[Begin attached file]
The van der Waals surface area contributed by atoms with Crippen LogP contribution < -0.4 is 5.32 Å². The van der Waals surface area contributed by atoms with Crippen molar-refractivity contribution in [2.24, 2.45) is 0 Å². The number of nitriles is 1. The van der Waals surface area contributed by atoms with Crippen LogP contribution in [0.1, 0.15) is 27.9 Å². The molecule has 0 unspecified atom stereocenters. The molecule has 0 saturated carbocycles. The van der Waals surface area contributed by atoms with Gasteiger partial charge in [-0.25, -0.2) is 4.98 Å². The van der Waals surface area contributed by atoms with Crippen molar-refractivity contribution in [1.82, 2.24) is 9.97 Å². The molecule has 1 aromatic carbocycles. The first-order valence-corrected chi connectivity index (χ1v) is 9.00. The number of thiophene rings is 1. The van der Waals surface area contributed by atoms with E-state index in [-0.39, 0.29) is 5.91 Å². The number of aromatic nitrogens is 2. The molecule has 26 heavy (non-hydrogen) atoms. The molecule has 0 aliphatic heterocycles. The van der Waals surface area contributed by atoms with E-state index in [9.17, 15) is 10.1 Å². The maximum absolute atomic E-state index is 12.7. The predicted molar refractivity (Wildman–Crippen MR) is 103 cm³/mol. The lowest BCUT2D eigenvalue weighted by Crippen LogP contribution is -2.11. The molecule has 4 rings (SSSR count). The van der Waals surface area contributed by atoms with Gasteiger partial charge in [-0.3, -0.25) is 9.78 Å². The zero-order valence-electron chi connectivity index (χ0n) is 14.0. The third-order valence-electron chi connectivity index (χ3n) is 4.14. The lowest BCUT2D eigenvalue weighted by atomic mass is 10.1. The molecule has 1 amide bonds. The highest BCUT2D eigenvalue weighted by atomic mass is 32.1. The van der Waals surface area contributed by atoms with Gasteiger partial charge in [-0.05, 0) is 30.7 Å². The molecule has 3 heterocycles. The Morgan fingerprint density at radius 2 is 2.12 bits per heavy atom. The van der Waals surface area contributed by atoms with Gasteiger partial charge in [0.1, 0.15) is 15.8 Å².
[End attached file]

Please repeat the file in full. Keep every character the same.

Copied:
The van der Waals surface area contributed by atoms with Crippen LogP contribution < -0.4 is 5.32 Å². The van der Waals surface area contributed by atoms with Crippen molar-refractivity contribution in [2.24, 2.45) is 0 Å². The number of nitriles is 1. The van der Waals surface area contributed by atoms with Crippen LogP contribution in [0.1, 0.15) is 27.9 Å². The molecule has 0 unspecified atom stereocenters. The molecule has 0 saturated carbocycles. The van der Waals surface area contributed by atoms with Gasteiger partial charge in [-0.25, -0.2) is 4.98 Å². The van der Waals surface area contributed by atoms with Crippen molar-refractivity contribution in [1.82, 2.24) is 9.97 Å². The molecule has 1 aromatic carbocycles. The first-order valence-corrected chi connectivity index (χ1v) is 9.00. The number of thiophene rings is 1. The van der Waals surface area contributed by atoms with E-state index in [-0.39, 0.29) is 5.91 Å². The number of aromatic nitrogens is 2. The molecule has 26 heavy (non-hydrogen) atoms. The molecule has 0 aliphatic heterocycles. The van der Waals surface area contributed by atoms with E-state index in [9.17, 15) is 10.1 Å². The maximum absolute atomic E-state index is 12.7. The predicted molar refractivity (Wildman–Crippen MR) is 103 cm³/mol. The lowest BCUT2D eigenvalue weighted by Crippen LogP contribution is -2.11. The molecule has 4 rings (SSSR count). The van der Waals surface area contributed by atoms with Gasteiger partial charge in [-0.3, -0.25) is 9.78 Å². The zero-order valence-electron chi connectivity index (χ0n) is 14.0. The third-order valence-electron chi connectivity index (χ3n) is 4.14. The lowest BCUT2D eigenvalue weighted by atomic mass is 10.1. The molecule has 1 amide bonds. The highest BCUT2D eigenvalue weighted by atomic mass is 32.1. The van der Waals surface area contributed by atoms with Gasteiger partial charge in [-0.05, 0) is 30.7 Å². The molecule has 3 heterocycles. The Morgan fingerprint density at radius 2 is 2.12 bits per heavy atom. The van der Waals surface area contributed by atoms with Gasteiger partial charge in [0.1, 0.15) is 15.8 Å².